My disdain for the Bush Misadministration knows no bounds, but I did find his thoughts on immigration to be quite reasonable. His own party killed it.

    Who would have thought we'd view that time as the "good old days" when Republicans and Democrats actually worked together on an issue?  

    No way there's going to be any chance of getting a Senate supermajority behind any measure. Not now. Maybe not until after 2012. Maybe not even then.

    It's a wedge issue; and the one sure thing about wedge issues is that those who use them to whip up frenzy among their constituency do not want the issue solved. In fact, that's the last thing they want.

    The power of accurate observation is commonly called cynicism by those who have not got it -- GB Shaw

    by kmiddle on Thu Jul 29, 2010 at 02:40:52 PM PDT

  •  The judge did NOT rule on racism (0+ / 0-)

    I suggest that the diarist edit the title line.

    I agree that the decision indirectly reduces the odds that someone might base their decisions through racial profiling, but racial profiling was and still is illegal. The decision did not involve these statutes.

    The judge did not rule on racism. Period. This isn't what happened. It isn't there. It was never part of the lawsuit. It was never part of the proposed law. It wasn't anywhere in the ruling. It was not considered as a factor in the decision. The lawyers didn't present any arguments based on race or profiling. No arguments were presented citing civil rights violations, equal protection violations, or challenges to First Amendment rights. The commerce clause is about as deep as the Constitutional arguments went, and this part wasn't enjoined.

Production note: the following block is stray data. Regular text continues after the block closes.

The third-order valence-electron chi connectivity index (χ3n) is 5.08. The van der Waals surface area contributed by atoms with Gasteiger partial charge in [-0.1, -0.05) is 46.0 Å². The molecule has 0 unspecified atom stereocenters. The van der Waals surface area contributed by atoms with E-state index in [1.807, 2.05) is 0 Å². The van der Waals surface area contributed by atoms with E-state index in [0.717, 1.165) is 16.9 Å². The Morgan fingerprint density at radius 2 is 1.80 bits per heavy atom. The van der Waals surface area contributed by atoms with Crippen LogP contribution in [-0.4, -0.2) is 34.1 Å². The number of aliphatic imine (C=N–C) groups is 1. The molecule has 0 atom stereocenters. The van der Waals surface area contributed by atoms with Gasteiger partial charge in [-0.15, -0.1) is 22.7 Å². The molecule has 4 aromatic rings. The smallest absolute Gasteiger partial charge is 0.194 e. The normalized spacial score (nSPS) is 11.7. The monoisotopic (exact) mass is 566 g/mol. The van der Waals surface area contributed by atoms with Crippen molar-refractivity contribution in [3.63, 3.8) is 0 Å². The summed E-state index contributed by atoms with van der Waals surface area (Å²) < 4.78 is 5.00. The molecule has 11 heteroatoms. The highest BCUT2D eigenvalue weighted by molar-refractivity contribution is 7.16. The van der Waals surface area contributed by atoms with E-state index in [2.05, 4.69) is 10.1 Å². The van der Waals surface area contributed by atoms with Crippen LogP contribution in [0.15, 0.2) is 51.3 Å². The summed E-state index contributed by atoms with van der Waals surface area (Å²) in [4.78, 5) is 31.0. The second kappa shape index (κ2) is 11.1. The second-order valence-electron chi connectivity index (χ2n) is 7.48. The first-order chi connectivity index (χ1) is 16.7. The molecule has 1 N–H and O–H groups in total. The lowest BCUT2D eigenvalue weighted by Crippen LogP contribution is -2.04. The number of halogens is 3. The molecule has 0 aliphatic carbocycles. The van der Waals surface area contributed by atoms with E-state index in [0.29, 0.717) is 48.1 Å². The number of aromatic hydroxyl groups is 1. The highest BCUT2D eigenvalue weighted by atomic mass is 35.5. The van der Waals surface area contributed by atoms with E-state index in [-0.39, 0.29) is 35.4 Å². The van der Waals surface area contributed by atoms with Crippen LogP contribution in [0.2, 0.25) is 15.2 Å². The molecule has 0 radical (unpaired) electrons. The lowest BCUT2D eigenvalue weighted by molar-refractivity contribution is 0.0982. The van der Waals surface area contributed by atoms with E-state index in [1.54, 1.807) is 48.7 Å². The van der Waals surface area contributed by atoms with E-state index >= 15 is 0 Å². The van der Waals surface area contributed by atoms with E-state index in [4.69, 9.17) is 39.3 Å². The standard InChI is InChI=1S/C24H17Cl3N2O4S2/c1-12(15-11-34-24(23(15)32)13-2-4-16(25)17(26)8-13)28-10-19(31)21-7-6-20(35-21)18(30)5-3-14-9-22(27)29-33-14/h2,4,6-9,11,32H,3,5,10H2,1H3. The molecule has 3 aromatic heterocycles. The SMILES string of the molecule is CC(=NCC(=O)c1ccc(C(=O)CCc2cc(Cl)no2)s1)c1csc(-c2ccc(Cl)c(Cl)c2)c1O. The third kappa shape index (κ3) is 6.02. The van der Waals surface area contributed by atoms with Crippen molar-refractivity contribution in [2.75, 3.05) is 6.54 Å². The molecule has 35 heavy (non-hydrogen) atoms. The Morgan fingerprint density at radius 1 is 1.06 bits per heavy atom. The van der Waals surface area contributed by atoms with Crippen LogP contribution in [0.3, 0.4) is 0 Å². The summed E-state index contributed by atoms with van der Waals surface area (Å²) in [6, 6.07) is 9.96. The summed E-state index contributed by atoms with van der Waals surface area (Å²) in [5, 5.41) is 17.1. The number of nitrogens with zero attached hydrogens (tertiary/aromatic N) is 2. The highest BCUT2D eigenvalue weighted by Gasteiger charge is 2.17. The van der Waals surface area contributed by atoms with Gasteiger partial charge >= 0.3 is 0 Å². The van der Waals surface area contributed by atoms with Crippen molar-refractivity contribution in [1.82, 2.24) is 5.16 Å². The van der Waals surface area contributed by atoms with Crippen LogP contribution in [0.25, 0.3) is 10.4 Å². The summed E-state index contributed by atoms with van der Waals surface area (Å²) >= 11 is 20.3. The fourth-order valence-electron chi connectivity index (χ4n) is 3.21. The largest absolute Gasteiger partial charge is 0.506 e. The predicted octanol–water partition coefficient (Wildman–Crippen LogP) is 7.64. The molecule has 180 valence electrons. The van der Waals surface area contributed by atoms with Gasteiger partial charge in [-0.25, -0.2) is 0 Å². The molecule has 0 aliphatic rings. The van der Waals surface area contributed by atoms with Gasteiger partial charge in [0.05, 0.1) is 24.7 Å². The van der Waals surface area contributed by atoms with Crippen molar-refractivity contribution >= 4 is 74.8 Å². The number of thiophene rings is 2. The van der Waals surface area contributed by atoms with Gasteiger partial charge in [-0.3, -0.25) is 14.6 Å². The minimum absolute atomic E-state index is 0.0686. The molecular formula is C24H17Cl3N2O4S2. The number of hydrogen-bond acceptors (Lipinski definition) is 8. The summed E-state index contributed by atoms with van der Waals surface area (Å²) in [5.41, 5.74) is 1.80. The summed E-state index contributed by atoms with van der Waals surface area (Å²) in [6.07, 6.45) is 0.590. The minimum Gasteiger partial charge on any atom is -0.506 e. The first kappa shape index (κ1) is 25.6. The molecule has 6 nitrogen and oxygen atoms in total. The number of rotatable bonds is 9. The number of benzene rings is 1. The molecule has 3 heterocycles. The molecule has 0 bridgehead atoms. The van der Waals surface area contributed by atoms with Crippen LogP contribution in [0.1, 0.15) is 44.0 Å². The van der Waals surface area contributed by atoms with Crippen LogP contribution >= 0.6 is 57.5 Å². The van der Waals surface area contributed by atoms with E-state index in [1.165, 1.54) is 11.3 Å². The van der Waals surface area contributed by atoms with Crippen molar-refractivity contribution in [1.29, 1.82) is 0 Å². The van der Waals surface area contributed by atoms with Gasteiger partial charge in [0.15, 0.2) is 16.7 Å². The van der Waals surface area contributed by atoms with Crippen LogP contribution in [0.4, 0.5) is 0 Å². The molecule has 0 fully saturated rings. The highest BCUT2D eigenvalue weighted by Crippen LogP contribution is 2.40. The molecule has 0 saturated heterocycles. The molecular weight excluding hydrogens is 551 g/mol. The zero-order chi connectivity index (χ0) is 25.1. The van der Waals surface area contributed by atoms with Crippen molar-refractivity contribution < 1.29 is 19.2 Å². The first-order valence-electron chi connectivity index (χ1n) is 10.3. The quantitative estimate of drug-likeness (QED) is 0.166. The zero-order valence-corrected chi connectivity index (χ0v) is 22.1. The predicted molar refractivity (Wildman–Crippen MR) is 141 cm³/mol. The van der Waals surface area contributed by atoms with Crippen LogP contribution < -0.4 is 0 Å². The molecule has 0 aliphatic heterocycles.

As much as some want this issue to be primarily about race, it isn't. I sort of wish that it were written about race since this would make it a lot easier to get rid of this abominable Arizona law, but it isn't about race. If some zealous cop (Joe Asspiehole?) decides to violate laws prohibiting racial profiling, I hope that the Feds crush him while they make him wear pink underwear. Not that I have an opinion about this creep. But this is a different law.

    It would have been very difficult to argue constitutional or Civil Rights Act issues. The best argument was to claim federal preemption of state laws. In the end, this was a strong argument that had plenty of precedent and was a successful strategy.

    But the judge didn't rule on racism in Arizona law. It wasn't there.

    "All people are born alike - except Republicans and Democrats" - Groucho Marx

    by GrumpyOldGeek on Thu Jul 29, 2010 at 03:10:47 PM PDT